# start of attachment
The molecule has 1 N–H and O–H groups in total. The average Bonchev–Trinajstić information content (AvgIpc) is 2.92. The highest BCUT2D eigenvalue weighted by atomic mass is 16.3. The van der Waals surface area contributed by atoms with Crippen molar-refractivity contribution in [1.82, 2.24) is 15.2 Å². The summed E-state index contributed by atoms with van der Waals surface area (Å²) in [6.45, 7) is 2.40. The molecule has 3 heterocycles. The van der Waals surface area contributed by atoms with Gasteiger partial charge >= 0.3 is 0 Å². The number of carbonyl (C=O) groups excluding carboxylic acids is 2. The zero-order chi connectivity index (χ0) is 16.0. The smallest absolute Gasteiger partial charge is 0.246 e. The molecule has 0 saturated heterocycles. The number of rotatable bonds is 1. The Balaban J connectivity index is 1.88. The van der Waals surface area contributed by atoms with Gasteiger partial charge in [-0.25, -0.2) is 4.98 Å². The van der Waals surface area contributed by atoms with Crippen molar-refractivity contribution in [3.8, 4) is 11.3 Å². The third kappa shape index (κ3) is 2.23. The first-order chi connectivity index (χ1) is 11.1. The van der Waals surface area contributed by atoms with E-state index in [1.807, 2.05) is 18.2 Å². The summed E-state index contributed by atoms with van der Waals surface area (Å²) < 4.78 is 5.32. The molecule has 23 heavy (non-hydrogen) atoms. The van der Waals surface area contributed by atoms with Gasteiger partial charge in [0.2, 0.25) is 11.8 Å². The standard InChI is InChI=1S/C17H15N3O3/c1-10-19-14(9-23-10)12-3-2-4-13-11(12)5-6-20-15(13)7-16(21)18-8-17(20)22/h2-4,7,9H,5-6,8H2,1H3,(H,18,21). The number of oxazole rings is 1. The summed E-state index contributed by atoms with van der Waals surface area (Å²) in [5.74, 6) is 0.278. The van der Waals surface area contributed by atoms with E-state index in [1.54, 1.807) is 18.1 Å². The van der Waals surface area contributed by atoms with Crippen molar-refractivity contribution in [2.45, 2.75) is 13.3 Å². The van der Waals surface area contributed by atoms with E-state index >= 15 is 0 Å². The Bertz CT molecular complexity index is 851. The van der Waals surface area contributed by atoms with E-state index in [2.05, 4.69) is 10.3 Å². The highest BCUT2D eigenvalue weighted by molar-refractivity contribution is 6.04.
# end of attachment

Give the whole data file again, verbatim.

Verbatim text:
The molecule has 1 N–H and O–H groups in total. The average Bonchev–Trinajstić information content (AvgIpc) is 2.92. The highest BCUT2D eigenvalue weighted by atomic mass is 16.3. The van der Waals surface area contributed by atoms with Crippen molar-refractivity contribution in [1.82, 2.24) is 15.2 Å². The summed E-state index contributed by atoms with van der Waals surface area (Å²) in [6.45, 7) is 2.40. The molecule has 3 heterocycles. The van der Waals surface area contributed by atoms with Gasteiger partial charge >= 0.3 is 0 Å². The number of carbonyl (C=O) groups excluding carboxylic acids is 2. The zero-order chi connectivity index (χ0) is 16.0. The smallest absolute Gasteiger partial charge is 0.246 e. The molecule has 0 saturated heterocycles. The number of rotatable bonds is 1. The Balaban J connectivity index is 1.88. The van der Waals surface area contributed by atoms with Gasteiger partial charge in [-0.25, -0.2) is 4.98 Å². The van der Waals surface area contributed by atoms with Crippen molar-refractivity contribution in [3.8, 4) is 11.3 Å². The third kappa shape index (κ3) is 2.23. The first-order chi connectivity index (χ1) is 11.1. The van der Waals surface area contributed by atoms with E-state index in [1.807, 2.05) is 18.2 Å². The summed E-state index contributed by atoms with van der Waals surface area (Å²) < 4.78 is 5.32. The molecule has 23 heavy (non-hydrogen) atoms. The van der Waals surface area contributed by atoms with Gasteiger partial charge in [0.2, 0.25) is 11.8 Å². The standard InChI is InChI=1S/C17H15N3O3/c1-10-19-14(9-23-10)12-3-2-4-13-11(12)5-6-20-15(13)7-16(21)18-8-17(20)22/h2-4,7,9H,5-6,8H2,1H3,(H,18,21). The number of oxazole rings is 1. The summed E-state index contributed by atoms with van der Waals surface area (Å²) in [5.74, 6) is 0.278. The van der Waals surface area contributed by atoms with E-state index in [1.54, 1.807) is 18.1 Å². The van der Waals surface area contributed by atoms with Crippen molar-refractivity contribution in [2.45, 2.75) is 13.3 Å². The van der Waals surface area contributed by atoms with E-state index >= 15 is 0 Å². The Bertz CT molecular complexity index is 851. The van der Waals surface area contributed by atoms with E-state index in [2.05, 4.69) is 10.3 Å². The highest BCUT2D eigenvalue weighted by molar-refractivity contribution is 6.04.